Observations on Jewelry

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Yesterday, I went to a terrific show at the Metropolitan Museum of Art called “Jewelry: The Body Transformed.”  The exhibit  has a stunning collection from Ancient times to the present of all sorts of headdresses, earrings and ear “ornaments,”  pins, necklaces, rings and belts.  It’s pretty amazing to explore how jewelry has been used to adorn the body, convey power, signal the divine, appease the gods, create surprise or even shock others.

It does get you wondering whether jewelry can be designed to reduce the aging process.  Or maybe it has already been designed with some of those jewel-encrusted masks on display.

The show is on until February 24, if you want to check it out.

 

Bathroom Mysteries!

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Folks, this isn’t a challenge of aging in society today.  It’s bigger than that. It’s the mysteries we all encounter in bathrooms in restaurants, airports, theaters, stores or wherever there are sinks, faucets, soap and paper towel dispensers. There’s no uniform standard for how all of these work so we’re left on our own to figure it out, especially if there’s no one at an adjacent sink who’s figured it out and can give us advisories.

Otherwise, we stand in front of the sink waving our hands in all directions until we know exactly how everything works.  There are also the occasions when we think we’ll activate the faucet by hand waving only to find that it’s the old fashioned kind that actually needs to be turned on.  “Duh,” I usually say to myself.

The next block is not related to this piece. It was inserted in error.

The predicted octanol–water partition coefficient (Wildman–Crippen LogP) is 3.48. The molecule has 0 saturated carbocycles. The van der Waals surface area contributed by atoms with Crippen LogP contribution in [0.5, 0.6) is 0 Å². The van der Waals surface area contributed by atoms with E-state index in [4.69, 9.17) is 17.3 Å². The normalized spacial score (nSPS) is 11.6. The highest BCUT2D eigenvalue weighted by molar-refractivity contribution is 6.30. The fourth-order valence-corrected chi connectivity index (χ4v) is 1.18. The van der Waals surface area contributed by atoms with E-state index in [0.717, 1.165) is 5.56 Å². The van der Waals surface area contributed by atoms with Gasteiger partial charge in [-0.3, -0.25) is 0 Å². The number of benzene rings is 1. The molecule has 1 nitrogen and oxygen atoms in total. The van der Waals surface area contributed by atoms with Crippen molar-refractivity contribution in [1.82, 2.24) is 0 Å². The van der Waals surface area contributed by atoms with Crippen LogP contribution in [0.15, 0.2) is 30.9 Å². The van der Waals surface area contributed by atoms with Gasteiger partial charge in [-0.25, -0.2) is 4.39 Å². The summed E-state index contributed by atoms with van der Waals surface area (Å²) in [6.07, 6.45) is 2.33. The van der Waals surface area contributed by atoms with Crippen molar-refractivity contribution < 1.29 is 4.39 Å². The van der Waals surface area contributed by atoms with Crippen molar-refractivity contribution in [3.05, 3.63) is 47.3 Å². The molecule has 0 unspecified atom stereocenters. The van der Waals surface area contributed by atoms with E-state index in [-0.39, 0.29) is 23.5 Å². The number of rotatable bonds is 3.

Somebody will someday calculate the lost productivity hours caused by this bathroom confusion, unless some legislative body legislates uniform standards for faucets and soap and towel dispensers.  No doubt that will cause a revolt by all those who are the bathroom free spirits who like plumbing design diversity and don’t mind the challenges it poses.

Types of People on Tours

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I just returned from a 10-day tour to a country in Europe.  I went with a friend I knew through my membership in The Transition Network, a terrific women’s organization in New York City (and in several other cities in the country) that is for women over 50 who are transitioning into retirement: thetransitionnetwork.org/chapters-new-york-city

Even in our relatively small tour group of 20, most of whom were retirees, there was a pattern I noticed that existed on other tours I’ve taken.   To a large extent, people socialized in somewhat predictable and socially comfortable patterns reminiscent of junior high school.  Three groups of married couples traveling independently nevertheless hung out together; one pack of of 5 travelers who all came on the tour together pretty much didn’t socialize with anyone else; 2 pairs of sisters also stayed together as did another pair of friends.  My friend and I were the only duo who tried to invite the one woman traveling solo to join us when we had free time.   In the interest of full disclosure, she was a challenging companion–with many distinct food and location preferences when we tried to pick a non-tour-sponsored restaurant.  She was, unquestionably, not an easy travel companion.

My friend said I didn’t have to sacrifice our enjoyment for hers but I couldn’t justify leaving her to her own devices unless she specifically asked to be alone, which sometimes she did.  During our last breakfast together, she sat across the table from me and confessed to “not having a very good time at all” and was “very eager for the trip to end to go home”.

This solo traveler, and her difficulties, inspired this nugget of touring wisdom:   try to go with a friend or acquaintance and not to travel alone if you can help it.  That way, you can always be sure of someone with whom you can pal around and don’t have to rely on the potential kindness of strangers.